**** 1/2 out of 5
Rated R for sequences of strong sexual content, graphic nudity, drug use and language throughout, and for some violence
Article first published as Movie Review: 'The Wolf of Wall Street' on Blogcritics.
Right now director David O. Russell is about as close as anyone’s come to making a Martin Scorsese film with American Hustle.
But when Scorsese himself directs a new film, there’s nothing else like
it in theaters. And just when we thought Scorsese had been playing it a
little safe after winning Best Director and Picture among many other
things for The Departed (see Shutter Island and to a lesser extent Hugo), he’s back where he belongs in a world of seedy loveable criminals with the big screen biopic of Jordan Belfort’s The Wolf of Wall Street.
is the over-the-top true story of Belfort’s (Leonardo DiCaprio) rise to
glory in the corporate banking world and, of course, on Wall Street.
His first big day on the job happens to be on October 19, 1987 (known as
Black Monday), but all this is after he gets more advice than he could
have asked for from Mark Hanna (Matthew McConaughey), who tells him
success lies in cocaine, masturbation, and hookers. Something Belfort
eventually takes completely to heart.
Moving on to penny stock trading, he decides to take his friends and
form his own business. Eventually making millions, developing one hell
of a drug habit, and leaving his wife Teresa (Cristin Milioti) for Naomi
(Margot Robbie). Living the dream of excess is the name of the game,
until FBI agent Patrick Denham (Kyle Chandler) comes knocking. From
here, Belfort begins a downhill slide into ruin, while getting taken
down by the one person he should be able to trust the most, Donnie Azoff
Everyone performs at the top of their game, including Scorsese. No
one makes a movie like he can, even if Russell seems willing to give him
a run for his money. Originally running four hours long, Scorsese has
trimmed the film down to 180 minutes that fly by faster than most 90
minute comedies could ever dream. DiCaprio is amazing as always, keeping
the faintest hint of humanity floating beneath the devilish surface.
And anyone who complained about Jonah Hill being nominated for Moneyball
can eat their words with how fantastic he is here. Even Margot Robbie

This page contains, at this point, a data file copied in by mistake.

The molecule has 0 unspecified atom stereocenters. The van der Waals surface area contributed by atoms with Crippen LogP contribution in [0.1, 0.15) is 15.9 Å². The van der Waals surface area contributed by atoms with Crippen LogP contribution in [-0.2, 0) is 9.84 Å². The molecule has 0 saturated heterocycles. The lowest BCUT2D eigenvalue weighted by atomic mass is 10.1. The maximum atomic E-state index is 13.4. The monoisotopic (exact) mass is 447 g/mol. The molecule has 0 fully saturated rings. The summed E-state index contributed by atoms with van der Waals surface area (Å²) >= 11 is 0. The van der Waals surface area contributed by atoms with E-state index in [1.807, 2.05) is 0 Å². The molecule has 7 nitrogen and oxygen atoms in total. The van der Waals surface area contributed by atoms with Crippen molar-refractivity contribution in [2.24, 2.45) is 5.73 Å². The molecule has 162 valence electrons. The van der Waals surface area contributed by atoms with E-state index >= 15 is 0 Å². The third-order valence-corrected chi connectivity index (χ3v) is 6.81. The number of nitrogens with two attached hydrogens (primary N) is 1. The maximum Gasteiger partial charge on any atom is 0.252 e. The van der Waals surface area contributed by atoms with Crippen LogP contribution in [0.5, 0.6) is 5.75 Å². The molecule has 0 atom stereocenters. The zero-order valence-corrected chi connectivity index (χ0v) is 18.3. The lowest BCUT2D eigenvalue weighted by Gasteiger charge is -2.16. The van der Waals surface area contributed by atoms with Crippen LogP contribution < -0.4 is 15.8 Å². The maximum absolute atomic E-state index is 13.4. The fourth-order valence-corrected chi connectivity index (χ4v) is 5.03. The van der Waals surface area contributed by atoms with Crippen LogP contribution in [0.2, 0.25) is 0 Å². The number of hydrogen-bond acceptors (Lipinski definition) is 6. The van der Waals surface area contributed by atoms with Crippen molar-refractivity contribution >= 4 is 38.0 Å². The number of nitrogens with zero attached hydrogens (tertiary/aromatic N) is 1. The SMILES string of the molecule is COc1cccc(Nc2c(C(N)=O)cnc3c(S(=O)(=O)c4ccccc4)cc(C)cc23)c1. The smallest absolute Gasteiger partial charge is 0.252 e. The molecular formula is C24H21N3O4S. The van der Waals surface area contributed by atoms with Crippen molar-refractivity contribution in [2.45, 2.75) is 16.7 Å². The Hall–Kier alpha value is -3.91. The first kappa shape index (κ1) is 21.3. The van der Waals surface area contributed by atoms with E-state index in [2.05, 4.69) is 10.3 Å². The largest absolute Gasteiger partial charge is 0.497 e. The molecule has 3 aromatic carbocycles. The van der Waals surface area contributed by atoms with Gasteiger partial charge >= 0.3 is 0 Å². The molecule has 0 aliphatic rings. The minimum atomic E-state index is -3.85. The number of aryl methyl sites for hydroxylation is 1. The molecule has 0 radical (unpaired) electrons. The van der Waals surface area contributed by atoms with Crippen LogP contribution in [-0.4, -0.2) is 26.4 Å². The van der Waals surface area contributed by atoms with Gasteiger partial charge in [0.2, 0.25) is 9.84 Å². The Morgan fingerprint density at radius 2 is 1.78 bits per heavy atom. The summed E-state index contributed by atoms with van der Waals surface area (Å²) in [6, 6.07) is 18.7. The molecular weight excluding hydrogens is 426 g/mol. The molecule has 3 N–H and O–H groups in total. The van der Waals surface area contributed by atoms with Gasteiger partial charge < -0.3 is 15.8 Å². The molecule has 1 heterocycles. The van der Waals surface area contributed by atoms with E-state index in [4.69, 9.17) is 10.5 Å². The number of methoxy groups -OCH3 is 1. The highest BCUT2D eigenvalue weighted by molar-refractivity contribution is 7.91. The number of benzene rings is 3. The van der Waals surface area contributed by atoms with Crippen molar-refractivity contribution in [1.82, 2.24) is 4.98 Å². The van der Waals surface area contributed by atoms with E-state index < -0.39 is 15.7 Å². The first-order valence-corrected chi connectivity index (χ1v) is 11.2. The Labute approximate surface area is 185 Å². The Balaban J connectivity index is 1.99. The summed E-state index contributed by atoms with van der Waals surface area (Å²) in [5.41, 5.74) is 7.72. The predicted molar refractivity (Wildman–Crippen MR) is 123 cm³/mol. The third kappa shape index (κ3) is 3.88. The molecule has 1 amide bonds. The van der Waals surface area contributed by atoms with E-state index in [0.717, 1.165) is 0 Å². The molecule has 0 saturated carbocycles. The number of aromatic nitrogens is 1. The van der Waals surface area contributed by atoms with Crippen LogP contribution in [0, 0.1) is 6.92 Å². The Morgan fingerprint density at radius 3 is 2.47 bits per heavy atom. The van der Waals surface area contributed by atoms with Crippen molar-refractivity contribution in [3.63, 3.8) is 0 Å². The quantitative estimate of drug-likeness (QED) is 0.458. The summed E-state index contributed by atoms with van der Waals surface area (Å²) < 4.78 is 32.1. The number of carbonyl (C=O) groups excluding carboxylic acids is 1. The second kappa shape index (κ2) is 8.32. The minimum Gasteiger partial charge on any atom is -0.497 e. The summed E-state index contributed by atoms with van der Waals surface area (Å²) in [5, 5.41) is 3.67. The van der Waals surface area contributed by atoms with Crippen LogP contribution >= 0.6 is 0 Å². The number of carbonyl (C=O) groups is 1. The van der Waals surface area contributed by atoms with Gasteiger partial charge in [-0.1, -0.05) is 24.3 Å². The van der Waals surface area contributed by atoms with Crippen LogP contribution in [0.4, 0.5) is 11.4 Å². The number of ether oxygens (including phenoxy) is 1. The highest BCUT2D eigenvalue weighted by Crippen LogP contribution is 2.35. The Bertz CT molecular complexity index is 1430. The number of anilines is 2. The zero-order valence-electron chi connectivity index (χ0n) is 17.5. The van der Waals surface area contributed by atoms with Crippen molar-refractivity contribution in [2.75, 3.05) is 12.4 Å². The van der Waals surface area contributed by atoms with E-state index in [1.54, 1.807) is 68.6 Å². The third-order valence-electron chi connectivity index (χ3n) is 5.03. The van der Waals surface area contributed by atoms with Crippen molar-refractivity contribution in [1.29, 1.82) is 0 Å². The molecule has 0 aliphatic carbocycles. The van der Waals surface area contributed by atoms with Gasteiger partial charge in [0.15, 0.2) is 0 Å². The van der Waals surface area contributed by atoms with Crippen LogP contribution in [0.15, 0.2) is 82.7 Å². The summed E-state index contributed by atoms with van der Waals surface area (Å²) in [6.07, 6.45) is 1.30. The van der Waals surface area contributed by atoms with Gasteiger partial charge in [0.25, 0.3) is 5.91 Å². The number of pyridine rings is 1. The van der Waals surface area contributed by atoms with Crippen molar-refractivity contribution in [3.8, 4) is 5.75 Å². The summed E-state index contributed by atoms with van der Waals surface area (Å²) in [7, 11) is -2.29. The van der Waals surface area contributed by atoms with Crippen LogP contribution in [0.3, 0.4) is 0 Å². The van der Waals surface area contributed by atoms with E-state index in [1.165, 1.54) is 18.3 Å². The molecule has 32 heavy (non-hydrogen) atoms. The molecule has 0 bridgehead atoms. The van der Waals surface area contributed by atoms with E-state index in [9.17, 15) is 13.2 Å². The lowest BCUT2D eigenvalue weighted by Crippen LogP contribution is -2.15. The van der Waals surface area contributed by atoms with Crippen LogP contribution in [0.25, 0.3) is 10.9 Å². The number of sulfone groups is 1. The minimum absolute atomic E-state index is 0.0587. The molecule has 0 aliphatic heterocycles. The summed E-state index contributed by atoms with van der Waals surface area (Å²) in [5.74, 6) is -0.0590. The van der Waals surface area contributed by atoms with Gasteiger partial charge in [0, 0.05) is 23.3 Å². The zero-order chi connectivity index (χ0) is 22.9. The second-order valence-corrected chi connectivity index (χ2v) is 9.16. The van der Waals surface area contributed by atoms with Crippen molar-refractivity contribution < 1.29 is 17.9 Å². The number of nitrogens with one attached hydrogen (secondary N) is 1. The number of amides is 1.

as Naomi, manages to steal scenes away from DiCaprio proving that being
good looking doesn’t mean you can’t act. But if all she could do was
look good with her clothes off, what would she be doing starring in a
really fizzle in the final few scenes and should have ended about five
minutes sooner — blame could probably rest on screenwriter Terence
Winter — but it also could be Scorsese and editor Thelma Schoonmaker
working in overdrive to get the film edited for the Christmas Day
release. And on that topic, there are always odd Christmas release
choices —typically of the horror variety — but this certainly fits in as
well. It was reported that on top of the bloated runtime, the MPAA was
going to slap the film with an NC17 rating. Considering the amount of
nudity, sex, and drug use still in the film, I can’t even imagine how
much more there could have been before. A few scenes start to feel
pornographic but are played more for laughs which is probably how they
kept within an R-rating.
A particular scene near the end has DiCaprio and Hill hopped up on
expired Quaaludes is one of the funniest and intense scenes of the year;
a true showstopper. In fact, most of The Wolf of Wall Street
plays this way with one scene after the other seeming to want to top the
previous. When Scorsese releases a film, of course it’s going to be one
of the best of the year, and hopefully, it will see its share of
nominations come Oscar time. Is it the best film of the year however?
I’m still tied up between American Hustle and 12 Years a Slave. But
believe me, The Wolf of Wall Street is certainly a doozy and it’s nice to see that Scorsese still has the magic behind the camera.
Photos courtesy Paramount Pictures